FISA provides two documents for the authorization of surveillance. First, FISA allows the Justice Department to obtain warrants from the Foreign Intelligence Surveillance Court (FISC) before or up to 72 hours after the beginning of the surveillance. FISA authorizes a FISC judge to issue a warrant for the electronic cameras if “there is probable cause to believe that the target of the electronic surveillance is a foreign power or an agent of a foreign power.” 50 U.S.C. 1805(a)(3). Second, FISA permits the President or his delegate to authorize warrantless surveillance for the collection of foreign intelligence if “there is no substantial likelihood that the surveillance will acquire the contents of any communication to which a United States person is a party”. 50 U.S.C. 1802(a)(1).
Soon after the September 11, 2001 attacks U.S. President George W. Bush issued an executive order that authorized the National Security Agency (NSA) to conduct surveillance of certain telephone calls without obtaining a warrant from the FISC as stipulated by FISA (see 50 U.S.C.1802 50 U.S.C.1809 ). The complete details of the executive order are not known, but according to statements by the administration, the authorization covers telephone calls originating overseas from or to a person suspected of having links to terrorist organizations such as al-Qaeda or its affiliates even when the other party to the call is within the US. The legality of surveillance involving US persons and extent of this authorization is at the core of this controversy which has steadily grown to include:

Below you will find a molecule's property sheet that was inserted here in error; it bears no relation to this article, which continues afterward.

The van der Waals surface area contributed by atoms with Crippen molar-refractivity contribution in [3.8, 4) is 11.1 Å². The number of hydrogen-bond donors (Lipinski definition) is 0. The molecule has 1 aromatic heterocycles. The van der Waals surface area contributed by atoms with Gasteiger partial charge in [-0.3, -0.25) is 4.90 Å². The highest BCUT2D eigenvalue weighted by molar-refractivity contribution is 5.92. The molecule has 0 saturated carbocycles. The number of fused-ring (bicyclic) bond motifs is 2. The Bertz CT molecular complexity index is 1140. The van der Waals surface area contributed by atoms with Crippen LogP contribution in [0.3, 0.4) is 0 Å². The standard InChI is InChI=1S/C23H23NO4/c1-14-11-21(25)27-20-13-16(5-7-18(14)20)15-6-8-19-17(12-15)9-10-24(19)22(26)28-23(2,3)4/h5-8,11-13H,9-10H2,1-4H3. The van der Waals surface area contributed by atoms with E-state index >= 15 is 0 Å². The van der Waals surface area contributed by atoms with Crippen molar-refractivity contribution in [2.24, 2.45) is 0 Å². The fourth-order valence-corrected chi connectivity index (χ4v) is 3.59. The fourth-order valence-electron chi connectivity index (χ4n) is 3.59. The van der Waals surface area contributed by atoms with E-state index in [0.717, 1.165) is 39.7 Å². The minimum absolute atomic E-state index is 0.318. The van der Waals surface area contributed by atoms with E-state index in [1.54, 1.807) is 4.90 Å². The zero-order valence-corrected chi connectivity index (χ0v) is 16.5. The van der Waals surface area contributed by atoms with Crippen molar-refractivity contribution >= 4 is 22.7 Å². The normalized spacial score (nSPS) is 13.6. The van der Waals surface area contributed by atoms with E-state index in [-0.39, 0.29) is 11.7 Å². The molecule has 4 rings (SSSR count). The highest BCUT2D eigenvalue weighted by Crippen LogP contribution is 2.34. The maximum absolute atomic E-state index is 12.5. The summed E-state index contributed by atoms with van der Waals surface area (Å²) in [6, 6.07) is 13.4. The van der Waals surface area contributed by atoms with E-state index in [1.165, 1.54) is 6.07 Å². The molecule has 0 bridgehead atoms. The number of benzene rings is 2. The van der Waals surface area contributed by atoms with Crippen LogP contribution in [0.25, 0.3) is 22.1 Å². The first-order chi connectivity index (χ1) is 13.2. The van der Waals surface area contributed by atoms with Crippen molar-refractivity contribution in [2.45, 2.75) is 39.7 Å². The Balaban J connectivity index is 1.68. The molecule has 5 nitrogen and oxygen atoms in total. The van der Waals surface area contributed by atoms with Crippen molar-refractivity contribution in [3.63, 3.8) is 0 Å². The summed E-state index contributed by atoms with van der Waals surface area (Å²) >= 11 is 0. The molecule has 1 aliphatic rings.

About a week after the 9/11 attacks, Congress passed the Authorization for Use of Military Force Against Terrorists (AUMF) which authorized the President to “use all necessary and appropriate force against those nations, organizations, or persons he determines planned, authorized, committed, or aided the terrorist attacks that occurred on September 11, 2001, or harbored such organizations or persons, in order to prevent any future acts of international terrorism against the United States by such nations, organizations or persons.”
The administration has argued that the language used in the AUMF implicitly authorized the President to exercise those powers “incident to the waging of war”, including the collection of enemy intelligence, FISA provisions notwithstanding.
On January 20, 2006, Senator Patrick Leahy (D-VT), the ranking Democrat on the Senate Judiciary Committee along with lone co-sponsor Senator Ted Kennedy (D-MA) introduced S. Res. 350, a resolution “expressing the sense of the Senate that Senate Joint Resolution 23 (107th Congress), as adopted by the Senate on September 14, 2001, and subsequently enacted as the Authorization for Use of Military Force does not authorize warrantless domestic surveillance of United States citizens.” This non-binding resolution died in the Senate without being brought up for debate or being voted upon.
Because of its highly classified status, little is publicly known about the actual implementation of the NSA domestic electronic surveillance program. Mark Klein, a retired AT&T communications technician, submitted an affidavit including limited technical details known to him personally in support of a class-action lawsuit filed by the Electronic Frontier Foundation in federal district court in San Francisco in January 2006 on behalf of AT&T customers who alleged that they had been damaged by the telecommunications corporation’s cooperation with the NSA. The lawsuit is called Hepting v. AT&T.
A January 16, 2004 statement by Mr. Klein includes additional technical details regarding the secret 2003 construction of an NSA-operated monitoring facility in Room 641A of 611 Folsom Street in San Francisco, the site of a large SBC phone building, three floors of which are occupied by AT&T.
According to Klein’s affidavit, the NSA-equipped room uses equipment built by Narus Corporation to intercept and analyze communications traffic, as well as perform data-mining functions.